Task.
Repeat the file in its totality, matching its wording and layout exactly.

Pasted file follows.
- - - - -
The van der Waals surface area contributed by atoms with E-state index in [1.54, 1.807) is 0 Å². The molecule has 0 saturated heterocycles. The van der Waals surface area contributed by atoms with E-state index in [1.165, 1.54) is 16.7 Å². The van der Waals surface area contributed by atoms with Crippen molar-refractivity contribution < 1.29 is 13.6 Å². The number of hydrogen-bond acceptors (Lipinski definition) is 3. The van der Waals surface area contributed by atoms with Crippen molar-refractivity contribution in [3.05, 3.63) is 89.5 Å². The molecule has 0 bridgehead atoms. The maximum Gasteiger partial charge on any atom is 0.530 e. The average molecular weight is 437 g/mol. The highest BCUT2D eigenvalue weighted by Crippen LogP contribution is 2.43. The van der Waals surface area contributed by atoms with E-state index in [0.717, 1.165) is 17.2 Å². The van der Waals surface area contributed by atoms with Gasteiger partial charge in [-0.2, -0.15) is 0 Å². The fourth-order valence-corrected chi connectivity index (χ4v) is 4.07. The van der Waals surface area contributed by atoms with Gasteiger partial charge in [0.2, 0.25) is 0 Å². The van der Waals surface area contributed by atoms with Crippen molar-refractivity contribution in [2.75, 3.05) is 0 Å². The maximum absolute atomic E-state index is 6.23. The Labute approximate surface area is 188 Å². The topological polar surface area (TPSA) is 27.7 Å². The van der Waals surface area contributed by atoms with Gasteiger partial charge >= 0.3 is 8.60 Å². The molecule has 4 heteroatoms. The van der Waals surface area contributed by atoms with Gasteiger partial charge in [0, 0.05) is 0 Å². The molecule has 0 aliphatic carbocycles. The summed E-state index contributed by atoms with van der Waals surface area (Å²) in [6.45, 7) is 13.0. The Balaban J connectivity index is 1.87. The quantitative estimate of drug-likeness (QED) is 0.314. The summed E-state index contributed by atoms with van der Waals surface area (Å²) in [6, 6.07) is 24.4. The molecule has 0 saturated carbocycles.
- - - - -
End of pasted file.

The van der Waals surface area contributed by atoms with E-state index in [1.54, 1.807) is 0 Å². The molecule has 0 saturated heterocycles. The van der Waals surface area contributed by atoms with E-state index in [1.165, 1.54) is 16.7 Å². The van der Waals surface area contributed by atoms with Crippen molar-refractivity contribution < 1.29 is 13.6 Å². The number of hydrogen-bond acceptors (Lipinski definition) is 3. The van der Waals surface area contributed by atoms with Crippen molar-refractivity contribution in [3.05, 3.63) is 89.5 Å². The molecule has 0 bridgehead atoms. The maximum Gasteiger partial charge on any atom is 0.530 e. The average molecular weight is 437 g/mol. The highest BCUT2D eigenvalue weighted by Crippen LogP contribution is 2.43. The van der Waals surface area contributed by atoms with E-state index in [0.717, 1.165) is 17.2 Å². The van der Waals surface area contributed by atoms with Gasteiger partial charge in [-0.2, -0.15) is 0 Å². The fourth-order valence-corrected chi connectivity index (χ4v) is 4.07. The van der Waals surface area contributed by atoms with Gasteiger partial charge in [0.2, 0.25) is 0 Å². The van der Waals surface area contributed by atoms with Crippen molar-refractivity contribution in [2.75, 3.05) is 0 Å². The maximum absolute atomic E-state index is 6.23. The Labute approximate surface area is 188 Å². The topological polar surface area (TPSA) is 27.7 Å². The van der Waals surface area contributed by atoms with Gasteiger partial charge >= 0.3 is 8.60 Å². The molecule has 4 heteroatoms. The van der Waals surface area contributed by atoms with Gasteiger partial charge in [0, 0.05) is 0 Å². The molecule has 0 aliphatic carbocycles. The summed E-state index contributed by atoms with van der Waals surface area (Å²) in [6.45, 7) is 13.0. The Balaban J connectivity index is 1.87. The quantitative estimate of drug-likeness (QED) is 0.314. The summed E-state index contributed by atoms with van der Waals surface area (Å²) in [6, 6.07) is 24.4. The molecule has 0 saturated carbocycles.